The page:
Facily's CEO and co-founder Diego Dzodan. Photo: Courtesy.

Brazil's answer to Pinduoduo, Facily raises $135 million Series D extension led by Goodwater and Prosus

By eliminating middlemen and not charging fixed fees from its sellers, this social commerce app is able to sell food, beverages, and other products at wholesale prices in nine Brazilian cities. In addition to expanding in Brazil in 2022, it plans to carry out pilot projects in two other Latin American countries

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Exactly a year ago, Facily, a Brazilian social commerce startup that allows people to buy products in groups, raised its Series A round. Venture capital’s alphabet soup continued at a strong pace for the startup throughout the year. As a result, in 2021, the number of orders delivered by the platform grew 46 times, to 7.1 million in October. This scalability potential and the ability to make a business idea from China work in a complex market like Brazil led investors to a (mega) extension of the startup’s latest round.

Facily announces this Thursday (23) additional funding of $135 million, which adds to the $250 million Series D reported in November, coming from the US-based VC firm Goodwater Capital and the South African tech group Prosus. The round was also followed by Rise Capital, Emerging Variant, Tru Arrow, among other funds.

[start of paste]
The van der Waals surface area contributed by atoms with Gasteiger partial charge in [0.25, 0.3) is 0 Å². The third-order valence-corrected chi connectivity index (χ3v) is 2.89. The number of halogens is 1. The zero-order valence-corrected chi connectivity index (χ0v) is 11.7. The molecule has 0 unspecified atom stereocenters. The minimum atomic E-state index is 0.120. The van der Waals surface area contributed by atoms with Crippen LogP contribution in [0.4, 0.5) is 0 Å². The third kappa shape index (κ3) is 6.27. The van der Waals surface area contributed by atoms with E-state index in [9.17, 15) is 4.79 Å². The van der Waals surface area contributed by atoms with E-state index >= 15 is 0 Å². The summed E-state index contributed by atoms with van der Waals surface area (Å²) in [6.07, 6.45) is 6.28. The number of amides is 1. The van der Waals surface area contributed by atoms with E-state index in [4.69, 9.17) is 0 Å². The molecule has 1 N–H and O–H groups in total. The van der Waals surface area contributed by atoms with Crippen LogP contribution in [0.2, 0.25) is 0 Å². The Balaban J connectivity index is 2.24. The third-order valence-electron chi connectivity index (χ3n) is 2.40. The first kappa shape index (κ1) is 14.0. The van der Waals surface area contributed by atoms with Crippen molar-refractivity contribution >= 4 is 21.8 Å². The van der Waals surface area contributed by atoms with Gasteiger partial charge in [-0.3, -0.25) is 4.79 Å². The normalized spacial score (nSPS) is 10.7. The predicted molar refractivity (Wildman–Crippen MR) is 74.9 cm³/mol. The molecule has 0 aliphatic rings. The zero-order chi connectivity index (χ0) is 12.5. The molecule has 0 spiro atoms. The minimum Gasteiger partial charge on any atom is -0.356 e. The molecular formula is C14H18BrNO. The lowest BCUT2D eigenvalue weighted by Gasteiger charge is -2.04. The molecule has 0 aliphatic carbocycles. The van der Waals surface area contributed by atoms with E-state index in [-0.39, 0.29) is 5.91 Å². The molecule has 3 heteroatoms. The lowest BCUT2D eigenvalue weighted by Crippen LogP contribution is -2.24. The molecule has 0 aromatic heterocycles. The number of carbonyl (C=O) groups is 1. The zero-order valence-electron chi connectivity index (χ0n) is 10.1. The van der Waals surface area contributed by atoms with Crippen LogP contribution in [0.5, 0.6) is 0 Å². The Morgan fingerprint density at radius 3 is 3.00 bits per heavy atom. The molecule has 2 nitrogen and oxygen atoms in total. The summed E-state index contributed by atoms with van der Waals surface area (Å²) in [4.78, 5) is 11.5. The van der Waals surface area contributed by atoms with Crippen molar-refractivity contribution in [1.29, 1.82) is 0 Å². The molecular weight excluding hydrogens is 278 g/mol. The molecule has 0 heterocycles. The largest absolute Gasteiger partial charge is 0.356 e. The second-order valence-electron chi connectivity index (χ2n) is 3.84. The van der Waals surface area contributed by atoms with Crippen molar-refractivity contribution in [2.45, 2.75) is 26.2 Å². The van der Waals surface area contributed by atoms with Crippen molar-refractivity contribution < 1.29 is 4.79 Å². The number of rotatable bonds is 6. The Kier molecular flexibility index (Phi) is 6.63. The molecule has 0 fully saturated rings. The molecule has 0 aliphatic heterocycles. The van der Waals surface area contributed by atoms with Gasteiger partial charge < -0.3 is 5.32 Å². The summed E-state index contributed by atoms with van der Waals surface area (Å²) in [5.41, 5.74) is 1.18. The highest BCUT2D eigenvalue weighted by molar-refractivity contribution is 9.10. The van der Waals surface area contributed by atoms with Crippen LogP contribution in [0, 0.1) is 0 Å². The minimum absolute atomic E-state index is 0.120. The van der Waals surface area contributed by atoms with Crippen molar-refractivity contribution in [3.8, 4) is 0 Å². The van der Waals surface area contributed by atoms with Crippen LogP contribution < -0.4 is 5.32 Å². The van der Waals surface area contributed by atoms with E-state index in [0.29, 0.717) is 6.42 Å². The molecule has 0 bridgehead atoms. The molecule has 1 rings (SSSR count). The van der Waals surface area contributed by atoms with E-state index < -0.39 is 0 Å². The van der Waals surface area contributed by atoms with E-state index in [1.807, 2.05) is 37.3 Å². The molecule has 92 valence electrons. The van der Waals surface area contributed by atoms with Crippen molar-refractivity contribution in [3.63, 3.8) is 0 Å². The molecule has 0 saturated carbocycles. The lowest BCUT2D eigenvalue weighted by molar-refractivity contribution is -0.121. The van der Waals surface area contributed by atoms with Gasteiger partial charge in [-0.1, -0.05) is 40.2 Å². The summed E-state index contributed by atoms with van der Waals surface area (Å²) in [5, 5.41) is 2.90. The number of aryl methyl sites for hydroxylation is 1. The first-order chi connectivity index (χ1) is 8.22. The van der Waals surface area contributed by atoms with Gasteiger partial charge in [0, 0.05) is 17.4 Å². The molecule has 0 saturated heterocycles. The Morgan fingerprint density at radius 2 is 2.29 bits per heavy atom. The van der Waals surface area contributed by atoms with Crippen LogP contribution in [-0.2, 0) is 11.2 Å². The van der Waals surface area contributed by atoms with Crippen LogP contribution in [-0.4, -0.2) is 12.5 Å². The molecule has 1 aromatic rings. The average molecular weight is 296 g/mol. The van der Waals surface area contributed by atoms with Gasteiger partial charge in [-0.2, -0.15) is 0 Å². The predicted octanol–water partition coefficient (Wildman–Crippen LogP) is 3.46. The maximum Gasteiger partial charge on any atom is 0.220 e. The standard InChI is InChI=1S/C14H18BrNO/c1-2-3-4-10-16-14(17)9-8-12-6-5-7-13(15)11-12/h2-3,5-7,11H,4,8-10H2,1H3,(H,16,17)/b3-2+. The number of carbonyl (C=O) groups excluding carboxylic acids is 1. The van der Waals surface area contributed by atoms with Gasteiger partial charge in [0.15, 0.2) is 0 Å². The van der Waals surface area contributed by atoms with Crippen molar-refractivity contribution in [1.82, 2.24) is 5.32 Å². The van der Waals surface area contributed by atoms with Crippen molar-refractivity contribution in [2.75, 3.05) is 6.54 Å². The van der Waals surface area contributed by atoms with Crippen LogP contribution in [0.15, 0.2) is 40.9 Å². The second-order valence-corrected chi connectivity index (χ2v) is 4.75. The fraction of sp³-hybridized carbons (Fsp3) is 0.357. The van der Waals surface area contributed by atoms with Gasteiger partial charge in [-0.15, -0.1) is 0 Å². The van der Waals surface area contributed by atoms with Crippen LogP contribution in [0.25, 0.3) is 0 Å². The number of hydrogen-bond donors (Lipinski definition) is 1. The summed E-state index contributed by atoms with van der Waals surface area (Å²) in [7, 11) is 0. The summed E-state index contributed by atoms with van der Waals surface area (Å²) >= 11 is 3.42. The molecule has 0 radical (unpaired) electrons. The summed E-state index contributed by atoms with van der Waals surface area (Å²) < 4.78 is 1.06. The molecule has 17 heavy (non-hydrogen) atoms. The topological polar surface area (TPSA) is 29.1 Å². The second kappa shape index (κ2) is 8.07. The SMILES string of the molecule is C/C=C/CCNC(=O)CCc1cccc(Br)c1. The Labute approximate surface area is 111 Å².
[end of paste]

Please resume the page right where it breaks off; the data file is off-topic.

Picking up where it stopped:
“With this extension, which we are calling D-1 Series, we were valued at just over $1.1 billion. This does not have a value in itself, of corporate vanity, but it has a value linked with a dream of a startup that started in 2018, and it has already generated such an impact on the market and reached a critical mass”, says the CEO of Facily, Diego Dzodan, co-founder of the startup along with Luciano Freitas, ex-Airbnb and ex-Uber, and Vitor Zaninotto, ex-SAP, to LABS.

The executive, who before Facily was Facebook’s vice president for Latin America, believes that all this growth is closely linked to the highly connected behavior of Brazilians, who do not hesitate, for example, to share good offers with friends and family.

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What Facily does is use technology to ‘disintermediate’ value chains, targeting the base of the consumption pyramid. “If today you buy a banana in the supermarket for BRL 8.40, you will buy it in the app for BRL 1.99, with no shipping cost. It is the same banana”, exemplifies Dzodan, who reveals that the direct inspiration for Facily is Pinduoduo, a platform that connects farmers and consumers in China and temporarily surpassed giant Alibaba in the number of active users in March this year. Currently, the company has over 741 million active customers.

In the case of Facily, the app has already registered over 17.5 million downloads and has around 10 million active users – this last number has also impressed investors.

The component of Facily’s business model that could not be copied from China was logistics, something that is more expensive in Brazil and that proved to be a major obstacle for the startup. Throughout the year, Facily was the target of a large volume of complaints (150,000) at Procon-SP (an institution that gathers consumer complaints in the state of Sao Paulo), mainly due to delays in delivery or lack of refund.